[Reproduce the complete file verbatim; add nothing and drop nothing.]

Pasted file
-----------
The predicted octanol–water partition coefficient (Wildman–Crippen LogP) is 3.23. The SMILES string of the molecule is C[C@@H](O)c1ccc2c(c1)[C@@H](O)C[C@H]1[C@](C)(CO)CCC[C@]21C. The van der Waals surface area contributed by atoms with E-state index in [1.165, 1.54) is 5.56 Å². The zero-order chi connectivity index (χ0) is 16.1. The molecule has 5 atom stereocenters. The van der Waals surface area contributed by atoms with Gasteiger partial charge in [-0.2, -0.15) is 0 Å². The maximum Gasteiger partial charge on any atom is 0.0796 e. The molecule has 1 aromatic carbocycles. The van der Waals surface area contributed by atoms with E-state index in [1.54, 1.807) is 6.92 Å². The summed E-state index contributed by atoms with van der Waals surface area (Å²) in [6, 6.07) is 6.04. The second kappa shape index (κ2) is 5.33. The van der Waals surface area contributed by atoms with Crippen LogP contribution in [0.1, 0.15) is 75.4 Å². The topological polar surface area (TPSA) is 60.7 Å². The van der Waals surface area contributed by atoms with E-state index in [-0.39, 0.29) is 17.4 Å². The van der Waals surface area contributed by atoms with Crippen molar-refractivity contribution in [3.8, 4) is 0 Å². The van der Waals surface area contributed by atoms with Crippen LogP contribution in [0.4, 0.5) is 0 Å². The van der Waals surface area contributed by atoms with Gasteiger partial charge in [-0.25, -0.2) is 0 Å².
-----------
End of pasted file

The predicted octanol–water partition coefficient (Wildman–Crippen LogP) is 3.23. The SMILES string of the molecule is C[C@@H](O)c1ccc2c(c1)[C@@H](O)C[C@H]1[C@](C)(CO)CCC[C@]21C. The van der Waals surface area contributed by atoms with E-state index in [1.165, 1.54) is 5.56 Å². The zero-order chi connectivity index (χ0) is 16.1. The molecule has 5 atom stereocenters. The van der Waals surface area contributed by atoms with Gasteiger partial charge in [-0.2, -0.15) is 0 Å². The maximum Gasteiger partial charge on any atom is 0.0796 e. The molecule has 1 aromatic carbocycles. The van der Waals surface area contributed by atoms with E-state index in [1.54, 1.807) is 6.92 Å². The summed E-state index contributed by atoms with van der Waals surface area (Å²) in [6, 6.07) is 6.04. The second kappa shape index (κ2) is 5.33. The van der Waals surface area contributed by atoms with Crippen LogP contribution in [0.1, 0.15) is 75.4 Å². The topological polar surface area (TPSA) is 60.7 Å². The van der Waals surface area contributed by atoms with E-state index in [-0.39, 0.29) is 17.4 Å². The van der Waals surface area contributed by atoms with Crippen molar-refractivity contribution in [3.8, 4) is 0 Å². The van der Waals surface area contributed by atoms with Crippen LogP contribution in [0.4, 0.5) is 0 Å². The van der Waals surface area contributed by atoms with Gasteiger partial charge in [-0.25, -0.2) is 0 Å².